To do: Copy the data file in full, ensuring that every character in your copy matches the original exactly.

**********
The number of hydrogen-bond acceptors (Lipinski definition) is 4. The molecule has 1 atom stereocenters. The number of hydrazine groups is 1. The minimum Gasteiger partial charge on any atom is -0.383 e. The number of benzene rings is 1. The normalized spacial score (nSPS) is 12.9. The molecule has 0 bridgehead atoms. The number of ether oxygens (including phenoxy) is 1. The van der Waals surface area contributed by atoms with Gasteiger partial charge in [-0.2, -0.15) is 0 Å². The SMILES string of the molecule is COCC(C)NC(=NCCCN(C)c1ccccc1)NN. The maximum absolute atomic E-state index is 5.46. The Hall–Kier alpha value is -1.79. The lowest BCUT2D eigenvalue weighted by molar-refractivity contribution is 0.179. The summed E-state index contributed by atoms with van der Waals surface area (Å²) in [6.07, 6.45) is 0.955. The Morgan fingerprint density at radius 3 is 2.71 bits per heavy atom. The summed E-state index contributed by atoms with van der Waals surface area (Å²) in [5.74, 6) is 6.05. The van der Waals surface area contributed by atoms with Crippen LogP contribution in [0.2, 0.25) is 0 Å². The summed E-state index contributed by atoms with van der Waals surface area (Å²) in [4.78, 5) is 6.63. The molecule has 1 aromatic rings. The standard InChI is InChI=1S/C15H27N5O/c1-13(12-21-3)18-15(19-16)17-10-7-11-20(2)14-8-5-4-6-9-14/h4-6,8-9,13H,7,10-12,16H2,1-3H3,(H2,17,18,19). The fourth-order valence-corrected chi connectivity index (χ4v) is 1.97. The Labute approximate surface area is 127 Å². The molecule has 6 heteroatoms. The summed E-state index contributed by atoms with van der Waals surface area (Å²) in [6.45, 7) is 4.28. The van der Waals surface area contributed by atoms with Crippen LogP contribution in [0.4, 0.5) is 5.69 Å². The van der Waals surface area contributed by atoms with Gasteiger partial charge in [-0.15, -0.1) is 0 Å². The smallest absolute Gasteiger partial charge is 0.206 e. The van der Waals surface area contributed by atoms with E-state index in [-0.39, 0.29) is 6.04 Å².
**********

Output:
The number of hydrogen-bond acceptors (Lipinski definition) is 4. The molecule has 1 atom stereocenters. The number of hydrazine groups is 1. The minimum Gasteiger partial charge on any atom is -0.383 e. The number of benzene rings is 1. The normalized spacial score (nSPS) is 12.9. The molecule has 0 bridgehead atoms. The number of ether oxygens (including phenoxy) is 1. The van der Waals surface area contributed by atoms with Gasteiger partial charge in [-0.2, -0.15) is 0 Å². The SMILES string of the molecule is COCC(C)NC(=NCCCN(C)c1ccccc1)NN. The maximum absolute atomic E-state index is 5.46. The Hall–Kier alpha value is -1.79. The lowest BCUT2D eigenvalue weighted by molar-refractivity contribution is 0.179. The summed E-state index contributed by atoms with van der Waals surface area (Å²) in [6.07, 6.45) is 0.955. The Morgan fingerprint density at radius 3 is 2.71 bits per heavy atom. The summed E-state index contributed by atoms with van der Waals surface area (Å²) in [5.74, 6) is 6.05. The van der Waals surface area contributed by atoms with Crippen LogP contribution in [0.2, 0.25) is 0 Å². The summed E-state index contributed by atoms with van der Waals surface area (Å²) in [4.78, 5) is 6.63. The molecule has 1 aromatic rings. The standard InChI is InChI=1S/C15H27N5O/c1-13(12-21-3)18-15(19-16)17-10-7-11-20(2)14-8-5-4-6-9-14/h4-6,8-9,13H,7,10-12,16H2,1-3H3,(H2,17,18,19). The fourth-order valence-corrected chi connectivity index (χ4v) is 1.97. The Labute approximate surface area is 127 Å². The molecule has 6 heteroatoms. The summed E-state index contributed by atoms with van der Waals surface area (Å²) in [6.45, 7) is 4.28. The van der Waals surface area contributed by atoms with Crippen LogP contribution in [0.4, 0.5) is 5.69 Å². The van der Waals surface area contributed by atoms with Gasteiger partial charge in [-0.15, -0.1) is 0 Å². The smallest absolute Gasteiger partial charge is 0.206 e. The van der Waals surface area contributed by atoms with E-state index in [-0.39, 0.29) is 6.04 Å².